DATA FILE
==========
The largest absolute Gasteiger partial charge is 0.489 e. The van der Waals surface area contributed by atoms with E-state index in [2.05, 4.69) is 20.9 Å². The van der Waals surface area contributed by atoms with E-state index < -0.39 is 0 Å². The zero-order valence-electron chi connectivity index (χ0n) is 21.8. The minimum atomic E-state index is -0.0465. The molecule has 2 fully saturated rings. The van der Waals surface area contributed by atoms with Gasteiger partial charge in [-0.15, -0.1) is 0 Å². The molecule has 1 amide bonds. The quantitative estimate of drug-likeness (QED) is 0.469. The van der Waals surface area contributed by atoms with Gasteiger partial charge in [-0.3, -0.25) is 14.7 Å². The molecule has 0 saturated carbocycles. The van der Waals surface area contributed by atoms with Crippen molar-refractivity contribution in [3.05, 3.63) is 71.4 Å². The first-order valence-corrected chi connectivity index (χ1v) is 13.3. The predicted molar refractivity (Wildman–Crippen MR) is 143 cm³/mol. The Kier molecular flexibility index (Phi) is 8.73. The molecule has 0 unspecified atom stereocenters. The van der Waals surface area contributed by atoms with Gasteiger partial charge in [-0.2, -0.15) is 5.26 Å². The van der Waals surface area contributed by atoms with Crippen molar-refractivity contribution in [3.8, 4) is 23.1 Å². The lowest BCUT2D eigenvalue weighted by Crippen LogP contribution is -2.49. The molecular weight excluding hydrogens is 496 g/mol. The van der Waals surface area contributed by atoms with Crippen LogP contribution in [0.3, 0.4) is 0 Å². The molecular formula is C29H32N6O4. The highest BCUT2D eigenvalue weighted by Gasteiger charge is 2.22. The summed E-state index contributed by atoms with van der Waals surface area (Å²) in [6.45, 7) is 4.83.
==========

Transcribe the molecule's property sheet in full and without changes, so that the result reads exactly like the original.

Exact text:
The largest absolute Gasteiger partial charge is 0.489 e. The van der Waals surface area contributed by atoms with E-state index in [2.05, 4.69) is 20.9 Å². The van der Waals surface area contributed by atoms with E-state index < -0.39 is 0 Å². The zero-order valence-electron chi connectivity index (χ0n) is 21.8. The minimum atomic E-state index is -0.0465. The molecule has 2 fully saturated rings. The van der Waals surface area contributed by atoms with Gasteiger partial charge in [-0.15, -0.1) is 0 Å². The molecule has 1 amide bonds. The quantitative estimate of drug-likeness (QED) is 0.469. The van der Waals surface area contributed by atoms with Gasteiger partial charge in [-0.3, -0.25) is 14.7 Å². The molecule has 0 saturated carbocycles. The van der Waals surface area contributed by atoms with Crippen molar-refractivity contribution in [3.05, 3.63) is 71.4 Å². The first-order valence-corrected chi connectivity index (χ1v) is 13.3. The predicted molar refractivity (Wildman–Crippen MR) is 143 cm³/mol. The Kier molecular flexibility index (Phi) is 8.73. The molecule has 0 unspecified atom stereocenters. The van der Waals surface area contributed by atoms with Gasteiger partial charge in [-0.2, -0.15) is 5.26 Å². The van der Waals surface area contributed by atoms with Crippen molar-refractivity contribution in [3.8, 4) is 23.1 Å². The lowest BCUT2D eigenvalue weighted by Crippen LogP contribution is -2.49. The molecular weight excluding hydrogens is 496 g/mol. The van der Waals surface area contributed by atoms with Crippen LogP contribution in [0.3, 0.4) is 0 Å². The molecular formula is C29H32N6O4. The highest BCUT2D eigenvalue weighted by Gasteiger charge is 2.22. The summed E-state index contributed by atoms with van der Waals surface area (Å²) in [6.45, 7) is 4.83.